- Too skinny but crispy
- A little on the thin side, but otherwise so balanced!! If bigger, it would be the perfect churro. I like the crisp to doughy ratio and the cinnamon to sugar ratio.
- Much thinner than the other ones but the crisp is worth it. Nice custardy middle that balances well with the outer crunch. The cinnamon sugar is nice but the texture wins anyway.
- Was there custard in the middle? This one tasted creamier, but had a good outside crunch.
Mexico in My Kitchen: beautifully crispy, thin churros that hold their shape well
With a lower proportion of egg, these churros were relatively skinny compared to others. Without sugar in the dough, these also took quite a while to gain even a light golden color in the oil. These had a lower proportion of wet ingredients overall, so these had a drier interior and led to a very crisp and structured churro.
These were quite similar in taste and texture to All Recipes but have just a little more of a chewy center. These also had a more picturesque shape and retained a much lighter color no matter how high I turned up the temperature on the frying oil. (The recipe just specifies “sugar to dust”–I used about 1/2 cup + 1 tsp cinnamon.)
- Mild flavor, not too sweet. Perfect doughy center. Could use slightly more flavor
- A little soft and flavor wasn’t my favorite
- Great crispiness, nice doughy center. But could use more flavor
- Good crispy bite but the middle is a little soggy still. Heavy cinnamon sugar ratio so a little extra sweet than I love.
- I love the nice crispness on the outside for this one with a good heavier inside.
Isabel Eats: a beautifully browned churro with a crisp exterior and airy, chewy middle
Like Mexico in My Kitchen, Isabel Eats uses a lower amount of butter (3 tbsp) but adding an additional egg allows it to poof up into a thicker churro. The addition of 2 tablespoons of sugar in the dough also helped get a deep brown exterior color.
Both texturally and flavor-wise, these reminded me a lot of Disney, but with a darker color and slightly more crisp. Several tasters commented that this reminded them most of churros they’d had in Mexico, and I would agree. These struck a great balance with a shatteringly crispy exterior, custardy interior and a decent amount of chew. While I wished for slightly more cinnamon flavor, there were otherwise one of my favorites!
- This had the perfect flavor, perfect texture–crisp exterior and so airy and fluffy inside
- Fav one, perfect amount of sugar, not too “fried” tasting
- Good crunchy texture balanced with a nice soft middle. Not as creamy but nice and doughy. Sweeter than I like and i missed more cinnamon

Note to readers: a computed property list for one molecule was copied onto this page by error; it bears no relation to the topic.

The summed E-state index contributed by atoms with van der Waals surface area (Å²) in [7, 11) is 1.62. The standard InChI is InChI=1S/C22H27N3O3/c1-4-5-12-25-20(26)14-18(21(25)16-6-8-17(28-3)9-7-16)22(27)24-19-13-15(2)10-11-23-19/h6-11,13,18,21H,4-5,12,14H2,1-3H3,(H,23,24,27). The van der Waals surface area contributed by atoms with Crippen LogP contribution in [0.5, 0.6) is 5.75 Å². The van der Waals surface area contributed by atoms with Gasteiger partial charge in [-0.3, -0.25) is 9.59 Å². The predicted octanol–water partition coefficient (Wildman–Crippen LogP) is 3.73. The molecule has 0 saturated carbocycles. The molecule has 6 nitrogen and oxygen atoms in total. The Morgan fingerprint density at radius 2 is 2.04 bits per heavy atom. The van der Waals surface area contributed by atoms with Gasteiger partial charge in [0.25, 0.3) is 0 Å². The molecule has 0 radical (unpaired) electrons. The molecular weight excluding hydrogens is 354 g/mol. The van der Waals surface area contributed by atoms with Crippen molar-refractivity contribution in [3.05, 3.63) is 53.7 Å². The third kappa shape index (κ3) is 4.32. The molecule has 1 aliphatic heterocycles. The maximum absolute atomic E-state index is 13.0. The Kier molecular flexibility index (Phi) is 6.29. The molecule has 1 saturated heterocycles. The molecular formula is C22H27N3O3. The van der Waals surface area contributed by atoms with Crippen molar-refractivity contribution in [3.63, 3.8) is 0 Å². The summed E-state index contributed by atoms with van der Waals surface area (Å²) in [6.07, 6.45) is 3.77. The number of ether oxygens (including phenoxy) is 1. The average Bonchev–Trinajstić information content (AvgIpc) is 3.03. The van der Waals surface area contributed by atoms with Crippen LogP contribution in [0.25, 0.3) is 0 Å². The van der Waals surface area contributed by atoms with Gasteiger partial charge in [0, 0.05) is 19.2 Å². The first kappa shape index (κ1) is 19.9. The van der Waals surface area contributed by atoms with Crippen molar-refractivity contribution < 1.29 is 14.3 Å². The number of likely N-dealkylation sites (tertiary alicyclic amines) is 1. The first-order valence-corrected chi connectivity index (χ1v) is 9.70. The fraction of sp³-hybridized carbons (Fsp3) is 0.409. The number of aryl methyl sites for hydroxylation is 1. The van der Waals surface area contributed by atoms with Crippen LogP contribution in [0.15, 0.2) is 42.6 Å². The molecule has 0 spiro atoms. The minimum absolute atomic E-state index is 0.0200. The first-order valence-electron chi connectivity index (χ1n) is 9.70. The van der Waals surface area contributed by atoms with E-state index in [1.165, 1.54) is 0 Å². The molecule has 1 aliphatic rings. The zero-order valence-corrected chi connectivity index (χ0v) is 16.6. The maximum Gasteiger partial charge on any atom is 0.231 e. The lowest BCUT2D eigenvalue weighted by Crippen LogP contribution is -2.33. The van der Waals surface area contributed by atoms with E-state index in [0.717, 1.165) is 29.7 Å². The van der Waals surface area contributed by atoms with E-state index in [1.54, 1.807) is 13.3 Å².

- Reminds me of El Moro churros
- Crispy, sugary outside; I wish it had a bit of cinnamon but it does remind me of the ones we used to get at the fair in Mexico
My Latina Table: an extraordinarily crunchy churro with heavy cinnamon flavor
This recipe was the only one to steep a cinnamon stick in the boiling liquid. People did praise this recipe for the very cinnamon-forward flavor, but that could be because the cinnamon sugar had one of the highest ratios of cinnamon to sugar. Basically: I don’t think I’d go to the trouble of sourcing a cinnamon stick just for this recipe, though I’m sure it doesn’t hurt!
Interestingly, this churro is nearly identical to All Recipes except that it uses butter instead of oil and doesn’t have sugar in the dough. As an eggless churro, it’s on the slender side and is deeply crunchy with less of the chewy/custardy interior. Although I wished it was slightly thicker, this did remind me of the street churros I tried in Mexico and I loved the crunchiness!
- Really cinnamon heavy which I love. Good crisp exterior. My current favorite!
- Super crunchy, super deep flavors, can taste a bit more of the oil than the ones before. Sugar level is perfect and overall a great bite.
- Amazing crunch. A little oily, but in a good way. The cinnamon to churro ratio was also on point.
- The outside is too crispy/thick but I loved the soft inside.
- Great crispiness. Great flavor. Great sugar topping. Would prefer a thicker churro to help differentiate the churro dough flavor and sugar.
Bon Appetit: a vanilla-infused churro with an airy, deeply custardy interior